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By James Dilgul

Head of Marketing, Fixflo


4 key findings from the English Private Landlord Survey

On 23 June 2022, the Department for Levelling Up, Housing and Communities (DLUHC) released its English Private Landlord Survey, the first in 3 years. Here are some of the key insights it offers into the state of the private rented sector, including portfolio sizes, exit plans and more.

1. 1 in 10 landlords were looking to sell off their portfolios

One of the most significant findings was that 10% of landlords were planning to exit the market, while an additional 12% were looking to reduce the size of their portfolios. Despite rents being at an all-time high, many landlords are choosing not to take advantage of this boom and increase their portfolios. Why could this be? The survey points to a number of factors. 11% of those surveyed were looking to increase their portfolios, and these were generally those with a larger number of properties.


2. Increased legislation is discouraging landlords

When asked their main reason for exiting the market, more than half (55%) of the landlords planning to do this identified recent legislative changes, followed by expected legislation in the occupier’s favour, such as the abolition of Section 21.

3. Section 21 eviction notices play a vital role

Over two-thirds of landlords surveyed said they had evicted occupiers using a Section 21 notice, which helps to explain their hesitance to stay in the market when they are no longer able to use them. Following an eviction freeze, the global pandemic left many landlords with non-paying occupiers unable to draw an income from their property. This experience has likely shown them how important it is to be able to carry out efficient eviction proceedings without involving the courts.

Although there has been backlash from landlord advocacy groups about increased legislation, the government has insisted the sector had nothing to worry about. A spokesman for the Department for Levelling-Up, Communities and Housing said “good landlords” had nothing to fear from the reforms, which were designed to “give occupiers greater security to challenge unreasonable rent rises and poor practice”.

4. Most landlords own just one property

The study found that 45% of landlords own just one property. The remaining 38% of landlords owned between two and four properties, and 17% of landlords owned five or more properties.

ARLA Propertymark president, Maxine Fothergill, commented: “As highlighted in the report, a large proportion of private landlords are retired, and the majority take home a gross profit of £20,000 or less a year and rely on rent as an income.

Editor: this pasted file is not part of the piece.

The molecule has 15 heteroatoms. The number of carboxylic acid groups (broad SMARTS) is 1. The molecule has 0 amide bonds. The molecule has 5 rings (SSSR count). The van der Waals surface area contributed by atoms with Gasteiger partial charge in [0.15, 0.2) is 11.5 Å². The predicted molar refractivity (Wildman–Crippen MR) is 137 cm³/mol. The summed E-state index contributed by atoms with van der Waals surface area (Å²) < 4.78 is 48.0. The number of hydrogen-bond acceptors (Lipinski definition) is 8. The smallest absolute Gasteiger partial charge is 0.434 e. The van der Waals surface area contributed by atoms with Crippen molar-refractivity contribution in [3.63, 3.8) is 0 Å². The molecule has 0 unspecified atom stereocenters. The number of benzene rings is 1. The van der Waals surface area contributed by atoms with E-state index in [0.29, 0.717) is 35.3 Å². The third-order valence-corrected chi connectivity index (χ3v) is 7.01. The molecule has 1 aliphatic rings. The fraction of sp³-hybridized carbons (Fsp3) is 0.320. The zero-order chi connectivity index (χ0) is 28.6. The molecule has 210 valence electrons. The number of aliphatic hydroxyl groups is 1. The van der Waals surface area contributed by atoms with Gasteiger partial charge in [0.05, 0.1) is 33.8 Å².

“Consequently, as landlords are persistently hit with legislative and tax changes, financial obligations are growing, and incentives are non-existent, pushing many to withdraw their homes from the sector.

“Landlords have reported within the survey that for those who are going to leave the sector, recent and forthcoming legislative changes were the driving key factor to doing so. Urgent action is needed from the UK government to maintain existing investment as any further reduction in supply could have a detrimental ramification for the housing sector, and a rise in those facing homelessness will be inescapable.”

What’s the future of the sector?

The reduction in landlords naturally means a reduction in properties. Research from Propertymark reveals that the number of homes available for rent via letting has halved since 2019. Of the 440 letting agencies spread across 4,000 branches throughout the UK, on average, letting agencies have seen the number of available rentals on their books halve, from over 30 to just 15.

With fewer players in the market and those remaining professionalising and expanding their portfolio, thus making individual landlords ever more valuable, lettings agents need to create a competitive advantage to attract and maintain these high-value clients while keeping existing clients happy.

To find out more about Section 21 and how other changes set out in the Government’s June 2022 white paper will affect the private rented sector, watch our on-demand webinar Quarterly Legal & Compliance Updates for Letting Agents 2022 Q2 with lettings law expert David Smith, Partner at JMW Solicitors.

* James Dilgul is the Head of Marketing at Fixflo

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    Regrettably, we're now selling another one. Placed with an agent yesterday due to changes in legislation and probable new EPC requirements. Makes a bit of a mess of my planned pension arrangements!


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